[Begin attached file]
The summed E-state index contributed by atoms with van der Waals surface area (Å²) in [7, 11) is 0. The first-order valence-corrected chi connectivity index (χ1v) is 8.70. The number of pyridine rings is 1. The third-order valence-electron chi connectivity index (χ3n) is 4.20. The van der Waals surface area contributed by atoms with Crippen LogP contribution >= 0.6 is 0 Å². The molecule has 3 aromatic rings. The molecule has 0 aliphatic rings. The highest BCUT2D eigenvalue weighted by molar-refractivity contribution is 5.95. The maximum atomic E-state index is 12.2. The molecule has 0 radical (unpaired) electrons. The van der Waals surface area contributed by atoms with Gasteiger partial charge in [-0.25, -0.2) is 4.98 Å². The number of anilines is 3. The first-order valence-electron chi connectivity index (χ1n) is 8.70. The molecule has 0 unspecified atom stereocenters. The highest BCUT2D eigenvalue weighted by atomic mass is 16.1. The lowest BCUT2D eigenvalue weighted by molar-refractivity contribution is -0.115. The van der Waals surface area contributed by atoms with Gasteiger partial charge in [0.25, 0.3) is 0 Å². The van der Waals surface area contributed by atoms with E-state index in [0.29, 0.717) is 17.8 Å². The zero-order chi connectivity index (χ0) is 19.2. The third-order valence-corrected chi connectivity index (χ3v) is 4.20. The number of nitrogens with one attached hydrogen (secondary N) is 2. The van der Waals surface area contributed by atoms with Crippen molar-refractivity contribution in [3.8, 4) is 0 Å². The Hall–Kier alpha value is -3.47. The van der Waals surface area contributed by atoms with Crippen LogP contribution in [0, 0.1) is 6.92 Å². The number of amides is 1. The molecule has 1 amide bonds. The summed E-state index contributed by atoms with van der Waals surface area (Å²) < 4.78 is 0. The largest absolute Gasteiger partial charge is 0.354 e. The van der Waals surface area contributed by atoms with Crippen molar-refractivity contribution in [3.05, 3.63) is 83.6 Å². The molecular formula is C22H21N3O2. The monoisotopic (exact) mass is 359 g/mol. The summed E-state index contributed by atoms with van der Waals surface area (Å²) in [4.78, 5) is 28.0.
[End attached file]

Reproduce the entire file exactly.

The summed E-state index contributed by atoms with van der Waals surface area (Å²) in [7, 11) is 0. The first-order valence-corrected chi connectivity index (χ1v) is 8.70. The number of pyridine rings is 1. The third-order valence-electron chi connectivity index (χ3n) is 4.20. The van der Waals surface area contributed by atoms with Crippen LogP contribution >= 0.6 is 0 Å². The molecule has 3 aromatic rings. The molecule has 0 aliphatic rings. The highest BCUT2D eigenvalue weighted by molar-refractivity contribution is 5.95. The maximum atomic E-state index is 12.2. The molecule has 0 radical (unpaired) electrons. The van der Waals surface area contributed by atoms with Gasteiger partial charge in [-0.25, -0.2) is 4.98 Å². The number of anilines is 3. The first-order valence-electron chi connectivity index (χ1n) is 8.70. The molecule has 0 unspecified atom stereocenters. The highest BCUT2D eigenvalue weighted by atomic mass is 16.1. The lowest BCUT2D eigenvalue weighted by molar-refractivity contribution is -0.115. The van der Waals surface area contributed by atoms with Gasteiger partial charge in [0.25, 0.3) is 0 Å². The van der Waals surface area contributed by atoms with E-state index in [0.29, 0.717) is 17.8 Å². The zero-order chi connectivity index (χ0) is 19.2. The third-order valence-corrected chi connectivity index (χ3v) is 4.20. The number of nitrogens with one attached hydrogen (secondary N) is 2. The van der Waals surface area contributed by atoms with Crippen molar-refractivity contribution in [3.8, 4) is 0 Å². The Hall–Kier alpha value is -3.47. The van der Waals surface area contributed by atoms with Crippen LogP contribution in [0, 0.1) is 6.92 Å². The number of amides is 1. The molecule has 1 amide bonds. The summed E-state index contributed by atoms with van der Waals surface area (Å²) < 4.78 is 0. The largest absolute Gasteiger partial charge is 0.354 e. The van der Waals surface area contributed by atoms with Crippen molar-refractivity contribution in [3.05, 3.63) is 83.6 Å². The molecular formula is C22H21N3O2. The monoisotopic (exact) mass is 359 g/mol. The summed E-state index contributed by atoms with van der Waals surface area (Å²) in [4.78, 5) is 28.0.